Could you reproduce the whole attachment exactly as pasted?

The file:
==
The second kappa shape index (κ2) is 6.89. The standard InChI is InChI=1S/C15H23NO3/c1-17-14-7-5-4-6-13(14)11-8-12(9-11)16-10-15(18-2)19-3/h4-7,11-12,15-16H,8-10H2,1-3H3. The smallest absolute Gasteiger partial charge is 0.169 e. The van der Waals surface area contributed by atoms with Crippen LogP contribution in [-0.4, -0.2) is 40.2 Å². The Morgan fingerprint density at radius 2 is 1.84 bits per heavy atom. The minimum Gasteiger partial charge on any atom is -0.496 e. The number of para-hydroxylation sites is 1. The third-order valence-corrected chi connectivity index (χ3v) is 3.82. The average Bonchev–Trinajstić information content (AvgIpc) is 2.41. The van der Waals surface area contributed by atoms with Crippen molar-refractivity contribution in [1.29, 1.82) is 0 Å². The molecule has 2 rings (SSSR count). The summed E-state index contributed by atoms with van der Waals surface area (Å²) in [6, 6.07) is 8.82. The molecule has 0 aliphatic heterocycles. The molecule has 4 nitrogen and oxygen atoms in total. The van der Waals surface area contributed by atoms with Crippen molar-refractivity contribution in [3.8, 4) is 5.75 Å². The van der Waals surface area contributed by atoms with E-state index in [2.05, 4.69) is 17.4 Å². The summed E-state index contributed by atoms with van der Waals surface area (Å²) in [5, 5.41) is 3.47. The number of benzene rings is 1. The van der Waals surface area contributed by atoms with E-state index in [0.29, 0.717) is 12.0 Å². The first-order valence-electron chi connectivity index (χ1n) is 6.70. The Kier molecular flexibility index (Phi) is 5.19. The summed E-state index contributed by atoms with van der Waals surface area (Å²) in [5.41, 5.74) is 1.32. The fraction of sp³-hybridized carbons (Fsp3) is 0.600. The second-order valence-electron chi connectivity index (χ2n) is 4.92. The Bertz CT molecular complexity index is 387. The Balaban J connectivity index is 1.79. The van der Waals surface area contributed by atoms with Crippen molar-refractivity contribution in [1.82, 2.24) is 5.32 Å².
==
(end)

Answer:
The second kappa shape index (κ2) is 6.89. The standard InChI is InChI=1S/C15H23NO3/c1-17-14-7-5-4-6-13(14)11-8-12(9-11)16-10-15(18-2)19-3/h4-7,11-12,15-16H,8-10H2,1-3H3. The smallest absolute Gasteiger partial charge is 0.169 e. The van der Waals surface area contributed by atoms with Crippen LogP contribution in [-0.4, -0.2) is 40.2 Å². The Morgan fingerprint density at radius 2 is 1.84 bits per heavy atom. The minimum Gasteiger partial charge on any atom is -0.496 e. The number of para-hydroxylation sites is 1. The third-order valence-corrected chi connectivity index (χ3v) is 3.82. The average Bonchev–Trinajstić information content (AvgIpc) is 2.41. The van der Waals surface area contributed by atoms with Crippen molar-refractivity contribution in [1.29, 1.82) is 0 Å². The molecule has 2 rings (SSSR count). The summed E-state index contributed by atoms with van der Waals surface area (Å²) in [6, 6.07) is 8.82. The molecule has 0 aliphatic heterocycles. The molecule has 4 nitrogen and oxygen atoms in total. The van der Waals surface area contributed by atoms with Crippen molar-refractivity contribution in [3.8, 4) is 5.75 Å². The van der Waals surface area contributed by atoms with E-state index in [2.05, 4.69) is 17.4 Å². The summed E-state index contributed by atoms with van der Waals surface area (Å²) in [5, 5.41) is 3.47. The number of benzene rings is 1. The van der Waals surface area contributed by atoms with E-state index in [0.29, 0.717) is 12.0 Å². The first-order valence-electron chi connectivity index (χ1n) is 6.70. The Kier molecular flexibility index (Phi) is 5.19. The summed E-state index contributed by atoms with van der Waals surface area (Å²) in [5.41, 5.74) is 1.32. The fraction of sp³-hybridized carbons (Fsp3) is 0.600. The second-order valence-electron chi connectivity index (χ2n) is 4.92. The Bertz CT molecular complexity index is 387. The Balaban J connectivity index is 1.79. The van der Waals surface area contributed by atoms with Crippen molar-refractivity contribution in [1.82, 2.24) is 5.32 Å².